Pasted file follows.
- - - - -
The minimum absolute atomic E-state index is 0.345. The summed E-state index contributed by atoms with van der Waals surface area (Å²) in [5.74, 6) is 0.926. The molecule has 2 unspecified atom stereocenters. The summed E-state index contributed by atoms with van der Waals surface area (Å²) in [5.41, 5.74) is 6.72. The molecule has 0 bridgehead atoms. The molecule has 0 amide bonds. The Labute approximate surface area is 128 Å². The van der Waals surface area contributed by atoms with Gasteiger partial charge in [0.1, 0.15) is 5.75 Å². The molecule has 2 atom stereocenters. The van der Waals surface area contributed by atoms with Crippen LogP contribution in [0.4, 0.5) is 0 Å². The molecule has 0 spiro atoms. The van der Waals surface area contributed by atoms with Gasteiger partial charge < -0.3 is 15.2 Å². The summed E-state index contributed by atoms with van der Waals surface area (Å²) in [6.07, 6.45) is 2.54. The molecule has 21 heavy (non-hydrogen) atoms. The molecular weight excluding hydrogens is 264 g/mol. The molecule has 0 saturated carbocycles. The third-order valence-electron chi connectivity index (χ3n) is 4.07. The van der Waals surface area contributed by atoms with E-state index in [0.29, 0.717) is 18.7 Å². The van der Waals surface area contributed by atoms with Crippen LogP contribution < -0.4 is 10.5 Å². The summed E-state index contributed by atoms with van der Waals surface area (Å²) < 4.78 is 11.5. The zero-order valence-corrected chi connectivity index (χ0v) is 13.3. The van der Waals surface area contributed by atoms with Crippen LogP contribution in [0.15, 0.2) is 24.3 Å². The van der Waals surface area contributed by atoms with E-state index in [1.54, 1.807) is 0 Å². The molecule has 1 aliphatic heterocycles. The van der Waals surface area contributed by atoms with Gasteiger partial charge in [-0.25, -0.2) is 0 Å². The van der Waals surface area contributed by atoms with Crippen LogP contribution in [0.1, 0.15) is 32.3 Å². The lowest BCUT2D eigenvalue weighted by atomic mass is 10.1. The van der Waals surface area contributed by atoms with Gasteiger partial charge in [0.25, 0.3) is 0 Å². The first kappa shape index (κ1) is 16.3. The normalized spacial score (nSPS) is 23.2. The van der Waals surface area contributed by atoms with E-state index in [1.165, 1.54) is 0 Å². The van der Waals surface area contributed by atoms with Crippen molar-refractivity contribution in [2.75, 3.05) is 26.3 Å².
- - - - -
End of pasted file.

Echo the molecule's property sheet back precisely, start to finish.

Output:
The minimum absolute atomic E-state index is 0.345. The summed E-state index contributed by atoms with van der Waals surface area (Å²) in [5.74, 6) is 0.926. The molecule has 2 unspecified atom stereocenters. The summed E-state index contributed by atoms with van der Waals surface area (Å²) in [5.41, 5.74) is 6.72. The molecule has 0 bridgehead atoms. The molecule has 0 amide bonds. The Labute approximate surface area is 128 Å². The van der Waals surface area contributed by atoms with Gasteiger partial charge in [0.1, 0.15) is 5.75 Å². The molecule has 2 atom stereocenters. The van der Waals surface area contributed by atoms with Crippen LogP contribution in [0.4, 0.5) is 0 Å². The molecule has 0 spiro atoms. The van der Waals surface area contributed by atoms with Gasteiger partial charge < -0.3 is 15.2 Å². The summed E-state index contributed by atoms with van der Waals surface area (Å²) in [6.07, 6.45) is 2.54. The molecule has 21 heavy (non-hydrogen) atoms. The molecular weight excluding hydrogens is 264 g/mol. The molecule has 0 saturated carbocycles. The third-order valence-electron chi connectivity index (χ3n) is 4.07. The van der Waals surface area contributed by atoms with E-state index in [0.29, 0.717) is 18.7 Å². The van der Waals surface area contributed by atoms with Crippen LogP contribution < -0.4 is 10.5 Å². The summed E-state index contributed by atoms with van der Waals surface area (Å²) < 4.78 is 11.5. The zero-order valence-corrected chi connectivity index (χ0v) is 13.3. The van der Waals surface area contributed by atoms with Crippen LogP contribution in [0.15, 0.2) is 24.3 Å². The van der Waals surface area contributed by atoms with E-state index in [1.54, 1.807) is 0 Å². The molecule has 1 aliphatic heterocycles. The van der Waals surface area contributed by atoms with Gasteiger partial charge in [-0.25, -0.2) is 0 Å². The van der Waals surface area contributed by atoms with Crippen LogP contribution in [0.1, 0.15) is 32.3 Å². The lowest BCUT2D eigenvalue weighted by atomic mass is 10.1. The van der Waals surface area contributed by atoms with Gasteiger partial charge in [0.25, 0.3) is 0 Å². The first kappa shape index (κ1) is 16.3. The normalized spacial score (nSPS) is 23.2. The van der Waals surface area contributed by atoms with E-state index in [1.165, 1.54) is 0 Å². The van der Waals surface area contributed by atoms with Crippen molar-refractivity contribution in [2.75, 3.05) is 26.3 Å².